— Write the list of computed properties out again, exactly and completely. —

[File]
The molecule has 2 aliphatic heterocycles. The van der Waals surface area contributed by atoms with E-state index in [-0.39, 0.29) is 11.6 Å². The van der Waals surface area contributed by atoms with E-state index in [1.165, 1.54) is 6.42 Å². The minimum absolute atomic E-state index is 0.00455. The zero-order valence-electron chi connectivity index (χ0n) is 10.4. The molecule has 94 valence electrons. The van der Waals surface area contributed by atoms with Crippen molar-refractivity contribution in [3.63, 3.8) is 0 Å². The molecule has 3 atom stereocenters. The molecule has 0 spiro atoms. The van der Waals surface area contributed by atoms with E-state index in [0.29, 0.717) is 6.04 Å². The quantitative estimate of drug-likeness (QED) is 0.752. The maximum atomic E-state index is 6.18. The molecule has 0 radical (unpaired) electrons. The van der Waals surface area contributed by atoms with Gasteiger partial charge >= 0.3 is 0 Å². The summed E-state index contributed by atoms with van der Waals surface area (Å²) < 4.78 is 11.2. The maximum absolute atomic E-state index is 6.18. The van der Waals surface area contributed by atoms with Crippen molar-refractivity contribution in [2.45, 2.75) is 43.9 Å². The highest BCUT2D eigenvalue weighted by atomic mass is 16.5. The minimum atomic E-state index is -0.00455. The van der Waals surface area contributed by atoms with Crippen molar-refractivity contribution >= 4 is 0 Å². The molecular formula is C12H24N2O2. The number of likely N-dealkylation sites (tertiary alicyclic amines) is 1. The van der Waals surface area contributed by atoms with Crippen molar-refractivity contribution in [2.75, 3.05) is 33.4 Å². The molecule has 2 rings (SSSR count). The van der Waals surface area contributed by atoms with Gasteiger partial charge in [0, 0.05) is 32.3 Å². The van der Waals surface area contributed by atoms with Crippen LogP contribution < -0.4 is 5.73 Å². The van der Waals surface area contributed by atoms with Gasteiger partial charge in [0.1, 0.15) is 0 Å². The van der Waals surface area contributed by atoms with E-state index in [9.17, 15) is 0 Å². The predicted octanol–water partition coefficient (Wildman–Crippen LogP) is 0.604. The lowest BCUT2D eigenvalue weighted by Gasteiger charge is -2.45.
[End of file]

The molecule has 2 aliphatic heterocycles. The van der Waals surface area contributed by atoms with E-state index in [-0.39, 0.29) is 11.6 Å². The van der Waals surface area contributed by atoms with E-state index in [1.165, 1.54) is 6.42 Å². The minimum absolute atomic E-state index is 0.00455. The zero-order valence-electron chi connectivity index (χ0n) is 10.4. The molecule has 94 valence electrons. The van der Waals surface area contributed by atoms with Crippen molar-refractivity contribution in [3.63, 3.8) is 0 Å². The molecule has 3 atom stereocenters. The molecule has 0 spiro atoms. The van der Waals surface area contributed by atoms with E-state index in [0.29, 0.717) is 6.04 Å². The quantitative estimate of drug-likeness (QED) is 0.752. The maximum atomic E-state index is 6.18. The molecule has 0 radical (unpaired) electrons. The van der Waals surface area contributed by atoms with Gasteiger partial charge >= 0.3 is 0 Å². The summed E-state index contributed by atoms with van der Waals surface area (Å²) < 4.78 is 11.2. The maximum absolute atomic E-state index is 6.18. The van der Waals surface area contributed by atoms with Crippen molar-refractivity contribution in [2.45, 2.75) is 43.9 Å². The highest BCUT2D eigenvalue weighted by atomic mass is 16.5. The minimum atomic E-state index is -0.00455. The van der Waals surface area contributed by atoms with Crippen molar-refractivity contribution >= 4 is 0 Å². The molecular formula is C12H24N2O2. The number of likely N-dealkylation sites (tertiary alicyclic amines) is 1. The van der Waals surface area contributed by atoms with Crippen molar-refractivity contribution in [2.75, 3.05) is 33.4 Å². The molecule has 2 rings (SSSR count). The van der Waals surface area contributed by atoms with Gasteiger partial charge in [0, 0.05) is 32.3 Å². The van der Waals surface area contributed by atoms with Crippen LogP contribution < -0.4 is 5.73 Å². The van der Waals surface area contributed by atoms with Gasteiger partial charge in [0.1, 0.15) is 0 Å². The van der Waals surface area contributed by atoms with E-state index in [9.17, 15) is 0 Å². The predicted octanol–water partition coefficient (Wildman–Crippen LogP) is 0.604. The lowest BCUT2D eigenvalue weighted by Gasteiger charge is -2.45.